Some names of important Polish-Jewish merchants who attended international fairs in Europe also seem to be of Sephardic origin. For example, among the visitors at the Leipzig fair was Abraham Comende (in 1728, from Kamieniec Podolski), Abraham Miserachi (in 1735, from Kamieniec Podolski), and Abraham Miserachy (in 1736, from Lwow) (Freudenthal 1928:145,156) (It is possible that the last two persons actually were the same individual.)

The mention of Sephardic Jews in the records of northern Poland is extremely rare. At the beginning of the 17th century, however, a merchant from Hamburg, Alvaro Diniz (also known in German sources as Albertus de Nyes), moved to Lubeck and had business contacts in Gdaþsk and other Polish towns. For some time, Diniz's brother-in-law, Paolo de Millþ (also called Paul Dirichsen in German records) lived in Gdaþsk during the 1610s (Kellenbenz 1954:247,248). Certain other Sephardic names borne by merchants from Hamburg/Altona and Amsterdam were also found in Gdaþsk from the 1620s through the 1640s: Abenjacar, Castiel, Dias Nunes, Dubetent, de Lima, Pallache and few others (Kellenbenz 1958:80,83). During the last two decades of the 17th century, another merchant, Jacob Abensur from Denmark, lived in Gdaþsk and, for a while, in Courland and Riga (Kellenbenz 1958:401-11).

All the Sephardic Jews mentioned above were either eminent physicians or prosperous tradesmen; thus, they represented the wealthiest class of Polish Jewry. There was a period, however, when even members of the Sephardic middle class could establish themselves with some distinction in Poland. This most important page in the history of Sephardic Jews in Poland began with the reign of the Polish King Sigismund II Augustus (1529-72). At that time, one of the most influential statesmen of the Ottoman Empire was Don Joseph Nasi, a Sephardic Jew who died in 1579. The diplomatic and economic contacts between the Polish state and the Ottoman Empire encouraged dozens of Turkish-Jewish families to come to southern Poland. Among the first migrants were Chaim Kohen and Abraham de Mosso Kohen, who moved to Lwow in 1567 (Balaban 1911:12). Historical records cite the names of other Sephardic Jews who lived in southern Poland during the 16th and 17th centuries, mostly in Lwow: Abraham Gambai, Jakob Sydis, Dawid Passy, Samuel Czelebi (a Jew from Constantinople who resided in Lwow during 1621- 35) and Schmaja Skampis (Balaban 1906:39, 462, 468).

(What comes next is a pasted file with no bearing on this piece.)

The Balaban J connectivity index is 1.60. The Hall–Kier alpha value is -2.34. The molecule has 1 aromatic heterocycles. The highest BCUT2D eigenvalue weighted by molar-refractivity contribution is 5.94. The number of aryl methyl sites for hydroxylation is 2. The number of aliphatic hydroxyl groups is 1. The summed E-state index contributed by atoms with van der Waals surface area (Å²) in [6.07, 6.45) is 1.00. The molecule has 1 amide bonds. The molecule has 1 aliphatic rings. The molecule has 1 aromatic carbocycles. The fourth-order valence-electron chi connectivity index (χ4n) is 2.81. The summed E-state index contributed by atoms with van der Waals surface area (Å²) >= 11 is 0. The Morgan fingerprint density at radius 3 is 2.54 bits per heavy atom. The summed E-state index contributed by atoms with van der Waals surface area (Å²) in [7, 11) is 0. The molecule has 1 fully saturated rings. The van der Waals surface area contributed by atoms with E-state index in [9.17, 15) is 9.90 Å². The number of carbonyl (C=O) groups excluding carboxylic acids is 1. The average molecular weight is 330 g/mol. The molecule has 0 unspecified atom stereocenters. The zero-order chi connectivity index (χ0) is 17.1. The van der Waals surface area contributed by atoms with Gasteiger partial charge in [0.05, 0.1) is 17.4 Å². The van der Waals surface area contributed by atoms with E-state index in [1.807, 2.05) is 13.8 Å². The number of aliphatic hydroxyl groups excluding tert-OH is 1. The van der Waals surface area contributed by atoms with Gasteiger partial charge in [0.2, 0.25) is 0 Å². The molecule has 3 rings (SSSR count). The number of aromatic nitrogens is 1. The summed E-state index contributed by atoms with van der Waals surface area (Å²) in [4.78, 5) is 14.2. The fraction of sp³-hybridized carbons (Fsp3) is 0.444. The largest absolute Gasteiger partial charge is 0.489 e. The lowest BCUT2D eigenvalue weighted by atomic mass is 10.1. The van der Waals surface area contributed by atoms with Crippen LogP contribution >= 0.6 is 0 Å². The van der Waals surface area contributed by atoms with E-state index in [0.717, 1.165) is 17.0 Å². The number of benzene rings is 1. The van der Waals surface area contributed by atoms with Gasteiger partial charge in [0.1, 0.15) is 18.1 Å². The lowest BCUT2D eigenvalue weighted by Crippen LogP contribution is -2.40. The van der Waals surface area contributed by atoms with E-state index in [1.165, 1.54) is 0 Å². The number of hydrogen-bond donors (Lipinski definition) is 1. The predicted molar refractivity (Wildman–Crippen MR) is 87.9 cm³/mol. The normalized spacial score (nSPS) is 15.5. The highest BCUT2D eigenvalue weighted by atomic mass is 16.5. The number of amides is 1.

In 1588, Polish Chancellor Jan Zamoyski established a special privilege allowing Sephardic Jews to live in his own newly founded private town of Zamosc. (Ashkenazic Jews from neighboring towns were not authorized to settle in Zamosc.) Many advantages were offered to those Sephardic Jews who decided to move there, which prompted a number of Sephardic families to migrate to the town. Toward the end of the 16th century, they included families from the Ottoman Empire (for example, Moses, the brother of the above Abraham de Mosso Kohen, who moved from Lwow and became the first Jewish inhabitant of Zamosc [Shatzky 1957:85]) and Italy (for example, Abram Misrachi and Salomon Marcus from Venice [Balaban 1906:467]). During the first part of the 17th century, new settlers generally came from Italy and Holland, and the documents of that time cite the existence in Zamosc of families named de Campus/ Kampos, Castiell/Kastiel and Sacuto/Zakuto (Morgensztern 1961: 75,76). The records also show the arrival of Samson Manes, a Sephardic Jew from Braunschweig, Germany (Morgensztern 1962:9). After the chancellor's death in 1605, the growth of the Sephardic community in Zamosc stopped, while during the 1620s some Ashkenazic families moved there. Without newcomers from Mediterranean countries, the little Sephardic group rapidly declined. Some of the Sephardic Jews left the area; others intermarried with Ashkenazic Jews (Morgensztern 1962:14). As a result, during the second half of the 17th century, Sephardic names do not appear in the historical documents of both Zamosc and Lwow. The census of 1664 showed only 23 Jews in Zamosc, most of whom were Ashkenazic (Morgensztern 1962:4).

The presence of Sephardic families in the territory of Poland during the 16th to 18th centuries did not influence the surnames used by Polish Jews during the 19th and 20th centuries. The cultural fusion of foreign Sephardic Jews with local Ashkenazic Jews, who had lived in the same area for several centuries and were far more numerous, was rather rapid. The Sephardic Jews lost their language, and their descendants used Yiddish as the vernacular. They dropped their Sephardic names and were named according to local Ashkenazic patterns. Only a few traces of their Sephardic origins could be found in such surnames as Charlap, Frenk, Portugies, Portugal, Sfard and possibly Szpanierman. Abuhow, Alba, Algazy, Azyluj, Bondy, Dylion, Karo, and probably Alfus, Domingo, Elion and Rynaldo are Sephardic as well. The Sephardic surname Abarbanel (Barbanel) was used by Polish Jews during the last two centuries. There is no evidence, however, that that family was of Sephardic origin. It is possible, for example, that at the beginning of the 19th century, its progenitor adopted artificially this Sephardic name, due to the fame attributed in Jewish history to Don Isaac Abarbanel (1437-1508).

Copyright 1996, Alexander Beider